FAQ

FAQs

What is the aim of the EAR project?

The EAR project aims to provide guidance and clarity on recognition practices across Europe and beyond. By creating a European recognition manual, all European countries will be able to share similar recognition practices, based on commonly agreed standards and guidelines. This will contribute to a more transparent European Higher Education Area.

Why has the EAR project been undertaken?

Most European countries have ratified the Lisbon Recognition Convention since 1997 and thus share the same basic legal framework for the recognition of qualifications. Nevertheless, recognition practices vary substantially across Europe and amongst all the ENIC/NARIC offices which are the official source of information for recognition. The EAR project aims to address this lack of consistency in recognition practices across the member states in general and across the ENIC/NARIC offices specifically. The creation of a European recognition manual seeks to tackle these concerns by providing a practical reference for the daily work of people assessing and evaluating foreign credentials for recognition purposes.

Who is the recognition manual for?

The manual is aimed at credential evaluators working at ENIC/NARIC offices and admission staff of education providers that deal with international credentials. It will also be a valuable source of information for students or employees who wish to study or work abroad as it provides information about how their qualifications may be recognised abroad or when they come back.

When is the manual available?

The manual is due to be launched at the annual ENIC/NARIC meeting in June 2011. It will be available online and will be updated periodically, as feasible.

Is it obligatory for ENIC/NARIC offices to use this manual?

The manual will not be a compulsory reference tool for the ENIC/NARIC offices. However, the standards and content of the manual are based on the Recommendations of the Lisbon Recognition Convention which is the legal basis for the recognition of international qualifications in all the member states that have ratified the Convention.

Will there be any assurance in place to ensure it is being used?

There are eight ENIC/NARIC offices involved in the production and testing of the manual as well as the Lisbon Recognition Committee. These eight ENIC/NARIC offices have a great interest to encourage the use of the manual and continually disseminate it among fellow ENIC/NARIC offices.

Terminology:

What is a learning outcome?

A learning outcome is a statement in which a measurable outcome of a competence is described, with a clear link to the level of the competence. Learning outcomes are not properties of the student, but a means for the higher education institutions to measure if students have developed their competences to the required level. (source: http://www.core-project.eu/)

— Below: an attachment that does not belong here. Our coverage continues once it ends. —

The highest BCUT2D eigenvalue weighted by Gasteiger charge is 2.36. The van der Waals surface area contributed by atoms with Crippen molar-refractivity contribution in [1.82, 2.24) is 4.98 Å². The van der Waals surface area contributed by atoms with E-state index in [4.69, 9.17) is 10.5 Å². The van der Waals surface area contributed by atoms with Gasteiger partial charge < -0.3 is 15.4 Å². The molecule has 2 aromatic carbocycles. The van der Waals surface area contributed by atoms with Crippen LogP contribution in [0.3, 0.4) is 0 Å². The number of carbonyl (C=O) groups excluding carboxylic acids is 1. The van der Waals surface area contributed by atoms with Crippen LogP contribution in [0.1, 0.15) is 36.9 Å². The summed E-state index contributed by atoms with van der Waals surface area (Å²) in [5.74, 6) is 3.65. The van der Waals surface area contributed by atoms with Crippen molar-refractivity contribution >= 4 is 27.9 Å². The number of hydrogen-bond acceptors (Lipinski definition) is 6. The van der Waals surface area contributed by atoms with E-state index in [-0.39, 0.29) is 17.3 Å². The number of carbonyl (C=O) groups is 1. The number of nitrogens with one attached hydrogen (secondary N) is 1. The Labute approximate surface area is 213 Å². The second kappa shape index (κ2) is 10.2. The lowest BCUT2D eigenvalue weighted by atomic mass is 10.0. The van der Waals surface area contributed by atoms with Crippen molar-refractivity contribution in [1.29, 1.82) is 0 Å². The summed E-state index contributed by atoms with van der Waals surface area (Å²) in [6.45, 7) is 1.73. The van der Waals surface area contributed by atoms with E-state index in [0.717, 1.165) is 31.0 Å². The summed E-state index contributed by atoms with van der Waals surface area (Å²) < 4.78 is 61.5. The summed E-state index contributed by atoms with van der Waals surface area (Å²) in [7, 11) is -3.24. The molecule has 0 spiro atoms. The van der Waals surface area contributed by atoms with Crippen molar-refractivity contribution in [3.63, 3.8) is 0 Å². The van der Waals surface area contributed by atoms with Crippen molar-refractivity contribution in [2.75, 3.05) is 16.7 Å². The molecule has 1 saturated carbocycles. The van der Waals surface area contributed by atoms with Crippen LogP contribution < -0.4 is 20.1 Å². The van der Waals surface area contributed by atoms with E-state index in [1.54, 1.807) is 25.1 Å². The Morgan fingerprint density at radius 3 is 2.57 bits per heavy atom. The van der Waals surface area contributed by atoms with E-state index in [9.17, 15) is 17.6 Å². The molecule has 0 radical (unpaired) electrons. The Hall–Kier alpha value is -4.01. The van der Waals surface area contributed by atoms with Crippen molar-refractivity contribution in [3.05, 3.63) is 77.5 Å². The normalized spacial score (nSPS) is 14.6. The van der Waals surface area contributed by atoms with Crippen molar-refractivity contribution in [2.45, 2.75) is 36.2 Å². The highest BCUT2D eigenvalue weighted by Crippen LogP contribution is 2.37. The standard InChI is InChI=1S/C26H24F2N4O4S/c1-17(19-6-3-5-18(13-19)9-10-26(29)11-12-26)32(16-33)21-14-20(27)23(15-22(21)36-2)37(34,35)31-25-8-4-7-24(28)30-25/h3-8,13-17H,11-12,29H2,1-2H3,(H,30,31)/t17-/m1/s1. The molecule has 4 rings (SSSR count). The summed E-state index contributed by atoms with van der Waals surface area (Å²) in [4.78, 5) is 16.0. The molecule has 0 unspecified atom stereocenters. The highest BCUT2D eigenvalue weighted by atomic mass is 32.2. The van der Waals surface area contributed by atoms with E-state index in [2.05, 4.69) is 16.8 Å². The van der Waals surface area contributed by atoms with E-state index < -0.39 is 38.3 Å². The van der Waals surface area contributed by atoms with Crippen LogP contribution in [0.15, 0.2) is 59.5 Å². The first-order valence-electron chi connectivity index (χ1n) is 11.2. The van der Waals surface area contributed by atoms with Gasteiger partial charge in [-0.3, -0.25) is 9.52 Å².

What is the Lisbon Recognition Convention?

The Lisbon Recognition Convention concerns the recognition of international credentials; it was developed by the Council of Europe and UNESCO and adopted by national representatives in Lisbon in 1997. Since then most European countries have ratified the Convention. The Lisbon Recognition Convention goes beyond Europe and a lot of countries outside Europe have signed and ratified it too. It is the legal basis for the recognition of qualifications and stipulates that a qualification has to be recognised in line with its original purpose and duration unless substantial differences can be proven by the host country.

For more information on the specificities of the Lisbon Recognition Convention, please see http://www.coe.int/t/dg4/highereducation/recognition/lrc_EN.asp.

What is the ENIC/NARIC network?

The ENIC network was established to implement the Lisbon Recognition Convention and, in general, to develop policy and practice for the recognition of qualifications by the Council of Europe and UNESCO. The ENIC Network cooperates closely with the NARIC Network of the European Union. The NARIC Network is an initiative of the European Commission and was established in 1984, aiming at improving recognition practices amongst the European Union, the EEA and Turkey. Both networks are made up of national information centres of the different member states and signatory countries. While the size and specific competence of the ENIC/NARIC offices may vary, they will generally provide information on:

  • the recognition of foreign diplomas, degrees and other qualifications;
  • education systems in both foreign countries and the ENIC’s own country;
  • opportunities for studying abroad, including information on loans and scholarships, as well as advice on practical questions related to mobility and equivalence.

For more information about the ENIC/NARIC network, please see http://www.enic-naric.net/index.aspx